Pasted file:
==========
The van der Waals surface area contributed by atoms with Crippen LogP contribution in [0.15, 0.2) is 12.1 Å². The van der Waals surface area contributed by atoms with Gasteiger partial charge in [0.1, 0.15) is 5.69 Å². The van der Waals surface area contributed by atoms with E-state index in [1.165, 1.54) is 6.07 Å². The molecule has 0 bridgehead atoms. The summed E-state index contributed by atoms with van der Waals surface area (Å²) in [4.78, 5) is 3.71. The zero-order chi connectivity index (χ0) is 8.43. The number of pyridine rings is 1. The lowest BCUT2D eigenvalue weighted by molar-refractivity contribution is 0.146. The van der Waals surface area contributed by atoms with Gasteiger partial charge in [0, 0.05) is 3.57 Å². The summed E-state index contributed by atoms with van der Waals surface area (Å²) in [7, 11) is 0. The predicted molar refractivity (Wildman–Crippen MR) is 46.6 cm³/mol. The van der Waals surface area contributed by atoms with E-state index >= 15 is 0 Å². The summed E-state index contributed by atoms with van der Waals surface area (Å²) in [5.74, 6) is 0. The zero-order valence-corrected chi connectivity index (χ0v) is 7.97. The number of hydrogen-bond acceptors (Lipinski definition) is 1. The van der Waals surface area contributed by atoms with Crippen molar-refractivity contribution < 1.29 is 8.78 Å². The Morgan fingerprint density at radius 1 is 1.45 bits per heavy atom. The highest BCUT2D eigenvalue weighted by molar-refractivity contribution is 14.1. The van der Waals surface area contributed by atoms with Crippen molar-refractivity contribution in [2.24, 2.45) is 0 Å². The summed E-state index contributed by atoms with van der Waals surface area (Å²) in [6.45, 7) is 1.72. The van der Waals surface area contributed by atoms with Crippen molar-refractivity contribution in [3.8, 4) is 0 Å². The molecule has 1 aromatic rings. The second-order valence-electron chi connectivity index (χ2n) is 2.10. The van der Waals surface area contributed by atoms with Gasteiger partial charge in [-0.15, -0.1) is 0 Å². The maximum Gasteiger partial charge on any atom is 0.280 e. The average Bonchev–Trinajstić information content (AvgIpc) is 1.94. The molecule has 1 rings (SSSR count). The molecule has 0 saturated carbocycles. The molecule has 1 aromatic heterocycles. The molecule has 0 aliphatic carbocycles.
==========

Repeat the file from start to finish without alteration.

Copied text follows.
The van der Waals surface area contributed by atoms with Crippen LogP contribution in [0.15, 0.2) is 12.1 Å². The van der Waals surface area contributed by atoms with Gasteiger partial charge in [0.1, 0.15) is 5.69 Å². The van der Waals surface area contributed by atoms with E-state index in [1.165, 1.54) is 6.07 Å². The molecule has 0 bridgehead atoms. The summed E-state index contributed by atoms with van der Waals surface area (Å²) in [4.78, 5) is 3.71. The zero-order chi connectivity index (χ0) is 8.43. The number of pyridine rings is 1. The lowest BCUT2D eigenvalue weighted by molar-refractivity contribution is 0.146. The van der Waals surface area contributed by atoms with Gasteiger partial charge in [0, 0.05) is 3.57 Å². The summed E-state index contributed by atoms with van der Waals surface area (Å²) in [7, 11) is 0. The predicted molar refractivity (Wildman–Crippen MR) is 46.6 cm³/mol. The van der Waals surface area contributed by atoms with E-state index >= 15 is 0 Å². The summed E-state index contributed by atoms with van der Waals surface area (Å²) in [5.74, 6) is 0. The zero-order valence-corrected chi connectivity index (χ0v) is 7.97. The number of hydrogen-bond acceptors (Lipinski definition) is 1. The van der Waals surface area contributed by atoms with Crippen molar-refractivity contribution < 1.29 is 8.78 Å². The Morgan fingerprint density at radius 1 is 1.45 bits per heavy atom. The highest BCUT2D eigenvalue weighted by molar-refractivity contribution is 14.1. The van der Waals surface area contributed by atoms with Crippen molar-refractivity contribution in [2.24, 2.45) is 0 Å². The summed E-state index contributed by atoms with van der Waals surface area (Å²) in [6.45, 7) is 1.72. The van der Waals surface area contributed by atoms with Crippen molar-refractivity contribution in [3.8, 4) is 0 Å². The molecule has 1 aromatic rings. The second-order valence-electron chi connectivity index (χ2n) is 2.10. The van der Waals surface area contributed by atoms with Gasteiger partial charge in [-0.15, -0.1) is 0 Å². The maximum Gasteiger partial charge on any atom is 0.280 e. The average Bonchev–Trinajstić information content (AvgIpc) is 1.94. The molecule has 1 rings (SSSR count). The molecule has 0 saturated carbocycles. The molecule has 1 aromatic heterocycles. The molecule has 0 aliphatic carbocycles.